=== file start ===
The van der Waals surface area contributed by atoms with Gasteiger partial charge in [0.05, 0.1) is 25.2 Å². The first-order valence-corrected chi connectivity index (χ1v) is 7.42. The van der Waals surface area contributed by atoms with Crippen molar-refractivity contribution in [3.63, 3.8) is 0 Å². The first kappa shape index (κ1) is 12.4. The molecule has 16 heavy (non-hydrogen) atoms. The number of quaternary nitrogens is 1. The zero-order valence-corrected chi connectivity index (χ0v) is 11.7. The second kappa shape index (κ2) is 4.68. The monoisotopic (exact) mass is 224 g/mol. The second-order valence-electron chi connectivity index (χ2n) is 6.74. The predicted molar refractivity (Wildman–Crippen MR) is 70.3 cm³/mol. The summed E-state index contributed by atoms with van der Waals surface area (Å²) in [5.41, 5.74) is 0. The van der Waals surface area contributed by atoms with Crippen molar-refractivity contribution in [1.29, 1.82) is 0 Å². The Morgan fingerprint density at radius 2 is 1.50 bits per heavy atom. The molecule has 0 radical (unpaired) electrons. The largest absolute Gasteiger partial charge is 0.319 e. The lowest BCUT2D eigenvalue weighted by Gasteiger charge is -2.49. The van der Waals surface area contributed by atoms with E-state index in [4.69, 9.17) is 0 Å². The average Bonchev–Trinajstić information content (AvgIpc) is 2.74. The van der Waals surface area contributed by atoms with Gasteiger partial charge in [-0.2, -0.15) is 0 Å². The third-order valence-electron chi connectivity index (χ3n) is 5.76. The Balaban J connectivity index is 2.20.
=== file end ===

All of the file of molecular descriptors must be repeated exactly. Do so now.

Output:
The van der Waals surface area contributed by atoms with Gasteiger partial charge in [0.05, 0.1) is 25.2 Å². The first-order valence-corrected chi connectivity index (χ1v) is 7.42. The van der Waals surface area contributed by atoms with Crippen molar-refractivity contribution in [3.63, 3.8) is 0 Å². The first kappa shape index (κ1) is 12.4. The molecule has 16 heavy (non-hydrogen) atoms. The number of quaternary nitrogens is 1. The zero-order valence-corrected chi connectivity index (χ0v) is 11.7. The second kappa shape index (κ2) is 4.68. The monoisotopic (exact) mass is 224 g/mol. The second-order valence-electron chi connectivity index (χ2n) is 6.74. The predicted molar refractivity (Wildman–Crippen MR) is 70.3 cm³/mol. The summed E-state index contributed by atoms with van der Waals surface area (Å²) in [5.41, 5.74) is 0. The van der Waals surface area contributed by atoms with Crippen molar-refractivity contribution in [1.29, 1.82) is 0 Å². The Morgan fingerprint density at radius 2 is 1.50 bits per heavy atom. The molecule has 0 radical (unpaired) electrons. The largest absolute Gasteiger partial charge is 0.319 e. The lowest BCUT2D eigenvalue weighted by Gasteiger charge is -2.49. The van der Waals surface area contributed by atoms with E-state index in [4.69, 9.17) is 0 Å². The average Bonchev–Trinajstić information content (AvgIpc) is 2.74. The van der Waals surface area contributed by atoms with Gasteiger partial charge in [-0.2, -0.15) is 0 Å². The third-order valence-electron chi connectivity index (χ3n) is 5.76. The Balaban J connectivity index is 2.20.